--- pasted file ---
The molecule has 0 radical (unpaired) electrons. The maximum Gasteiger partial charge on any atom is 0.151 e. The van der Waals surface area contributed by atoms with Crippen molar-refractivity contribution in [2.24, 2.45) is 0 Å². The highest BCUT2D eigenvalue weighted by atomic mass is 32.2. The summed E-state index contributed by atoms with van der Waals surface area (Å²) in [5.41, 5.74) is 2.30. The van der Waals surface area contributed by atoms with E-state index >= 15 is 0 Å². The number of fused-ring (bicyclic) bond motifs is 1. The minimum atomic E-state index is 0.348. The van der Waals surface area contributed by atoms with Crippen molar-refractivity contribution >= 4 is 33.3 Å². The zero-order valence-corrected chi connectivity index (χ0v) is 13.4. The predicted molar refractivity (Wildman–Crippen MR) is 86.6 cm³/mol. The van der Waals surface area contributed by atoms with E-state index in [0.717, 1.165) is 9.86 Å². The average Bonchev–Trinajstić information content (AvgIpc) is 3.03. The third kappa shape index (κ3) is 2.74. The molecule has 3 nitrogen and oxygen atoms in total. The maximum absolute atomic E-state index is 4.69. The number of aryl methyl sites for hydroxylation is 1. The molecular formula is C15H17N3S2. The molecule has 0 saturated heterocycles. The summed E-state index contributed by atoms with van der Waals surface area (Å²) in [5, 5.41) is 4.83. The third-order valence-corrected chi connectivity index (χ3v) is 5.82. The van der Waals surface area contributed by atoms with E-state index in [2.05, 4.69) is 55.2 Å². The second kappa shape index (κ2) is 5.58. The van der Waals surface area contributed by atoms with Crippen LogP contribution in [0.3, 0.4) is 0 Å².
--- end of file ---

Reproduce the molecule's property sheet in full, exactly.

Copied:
The molecule has 0 radical (unpaired) electrons. The maximum Gasteiger partial charge on any atom is 0.151 e. The van der Waals surface area contributed by atoms with Crippen molar-refractivity contribution in [2.24, 2.45) is 0 Å². The highest BCUT2D eigenvalue weighted by atomic mass is 32.2. The summed E-state index contributed by atoms with van der Waals surface area (Å²) in [5.41, 5.74) is 2.30. The van der Waals surface area contributed by atoms with E-state index >= 15 is 0 Å². The number of fused-ring (bicyclic) bond motifs is 1. The minimum atomic E-state index is 0.348. The van der Waals surface area contributed by atoms with Crippen molar-refractivity contribution >= 4 is 33.3 Å². The zero-order valence-corrected chi connectivity index (χ0v) is 13.4. The predicted molar refractivity (Wildman–Crippen MR) is 86.6 cm³/mol. The van der Waals surface area contributed by atoms with E-state index in [0.717, 1.165) is 9.86 Å². The average Bonchev–Trinajstić information content (AvgIpc) is 3.03. The third kappa shape index (κ3) is 2.74. The molecule has 3 nitrogen and oxygen atoms in total. The maximum absolute atomic E-state index is 4.69. The number of aryl methyl sites for hydroxylation is 1. The molecular formula is C15H17N3S2. The molecule has 0 saturated heterocycles. The summed E-state index contributed by atoms with van der Waals surface area (Å²) in [5, 5.41) is 4.83. The third-order valence-corrected chi connectivity index (χ3v) is 5.82. The van der Waals surface area contributed by atoms with E-state index in [2.05, 4.69) is 55.2 Å². The second kappa shape index (κ2) is 5.58. The van der Waals surface area contributed by atoms with Crippen LogP contribution in [0.3, 0.4) is 0 Å².